“There were hikes to Neutaconkanut Hill, there were field trips that took my inner-city kids to places they would never have thought possible,” she said.

Through it all, it was clear to Sangermano that Alix was in her element.

“April loves what she does,” Sangermano said. “When you go hiking with her, there are birds and she knows them, there are bugs and she knows them, there are plants and she knows them. She has a little poem that she says about poison ivy that goes something like ‘leaves of three let it be.’”

But even though helping teachers and students find bugs and identify plants and birds makes Alix smile, this wasn’t originally what she saw herself doing.

“I always pictured myself as the person in waders picking bugs out of the mud, that’s my jam,” she said, laughing. “I had no intention of ever getting into education.”

But post college, after working a variety of odd jobs and internships, she was desperate for a real gig and nature (and teaching about it) called.

She started teaching about the birds and the bees (literally) during a job with the Audubon Society of Rhode Island as part of the AmeriCorps Ocean State Environmental Collaborative.

“We did an after-school program through the Providence After School Alliance, and they put me in a couple of different middle schools throughout Providence,” she recalled. “It was called ‘Urban Naturalist,’ and we would go out and we would look for bugs and we’d find birds and we’d do trail hikes, and it was my first window into environmental education and how important it is for all children to have that exposure, that hands-on exposure to nature. I absolutely fell in love with it.”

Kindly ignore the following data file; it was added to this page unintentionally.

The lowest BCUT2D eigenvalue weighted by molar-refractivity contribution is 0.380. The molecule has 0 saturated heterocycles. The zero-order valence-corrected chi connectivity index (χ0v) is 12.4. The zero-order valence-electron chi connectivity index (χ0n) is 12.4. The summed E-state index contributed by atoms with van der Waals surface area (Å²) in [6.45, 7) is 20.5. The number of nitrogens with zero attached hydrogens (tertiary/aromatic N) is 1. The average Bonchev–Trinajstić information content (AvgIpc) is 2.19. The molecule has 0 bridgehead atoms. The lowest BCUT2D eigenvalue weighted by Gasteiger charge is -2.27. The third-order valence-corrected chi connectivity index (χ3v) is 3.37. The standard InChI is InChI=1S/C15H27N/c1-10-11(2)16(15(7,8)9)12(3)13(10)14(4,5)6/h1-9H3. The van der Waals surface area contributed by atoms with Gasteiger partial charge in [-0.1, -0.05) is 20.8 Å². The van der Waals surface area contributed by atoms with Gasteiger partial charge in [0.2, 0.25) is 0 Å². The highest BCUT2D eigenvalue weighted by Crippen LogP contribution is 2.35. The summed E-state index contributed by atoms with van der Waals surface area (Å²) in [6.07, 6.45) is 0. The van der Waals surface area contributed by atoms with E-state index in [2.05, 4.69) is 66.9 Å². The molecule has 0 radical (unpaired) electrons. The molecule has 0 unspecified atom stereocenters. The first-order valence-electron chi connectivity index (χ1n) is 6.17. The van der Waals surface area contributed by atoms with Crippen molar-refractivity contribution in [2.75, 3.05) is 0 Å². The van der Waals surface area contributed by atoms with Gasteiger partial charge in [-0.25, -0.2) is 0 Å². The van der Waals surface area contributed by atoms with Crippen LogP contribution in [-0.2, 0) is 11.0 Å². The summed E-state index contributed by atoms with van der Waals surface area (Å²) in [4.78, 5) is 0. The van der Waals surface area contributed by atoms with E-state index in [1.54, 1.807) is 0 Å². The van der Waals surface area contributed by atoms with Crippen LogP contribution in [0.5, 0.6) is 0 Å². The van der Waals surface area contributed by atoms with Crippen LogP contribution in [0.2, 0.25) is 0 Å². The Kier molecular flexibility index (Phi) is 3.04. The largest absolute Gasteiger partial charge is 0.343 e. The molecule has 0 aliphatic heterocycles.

Alix discovered that she could still be the person picking up bugs and digging through dirt, but instead of doing it in some remote swamp, her work could be done in an urban park.

“We treat our parks like national wildlife refuges in the sense that this is where we can learn to explore and play and understand,” Alix said. “Got to start them young! I hope that kids recognize that they are welcome in nature, that nature doesn’t discriminate, nature wants everyone to be around to respect it and enjoy it.”

And on a recent hot summer day at Sackett Street Park, Alix acts as a conduit to make that happen.

Kids running around at the playground come over to her in dribs and drabs, first for lunch provided by the Providence PlayCorps, and second, to see what’s in the blue bags that the lady with a butterfly mask and bee earrings is handing out.

“Want one?” she asked the group that had gathered around her. “You can use them to catch bugs, just don’t catch butterflies because their wings will break.”

“Can I catch ants?” a boy named Julio asked.

“Sure can!” Alix responded.

She pulled a paper out of the bag that has photos of some common bugs they might find. Julio spots a slug on the sheet. “My first wish was to have a slug!” he said.

The kids run off and start finding and naming bugs: an ant named Mr. Spider, another one named Jason, and a beetle that Julio bequeaths Fungles the Doodle.

Alix laughed. “Man, I miss working with kids.”

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  1. Outstanding to here of this….. Great to hear kids are getting an introduction to biology through insects….!!!

    Ray Hartenstine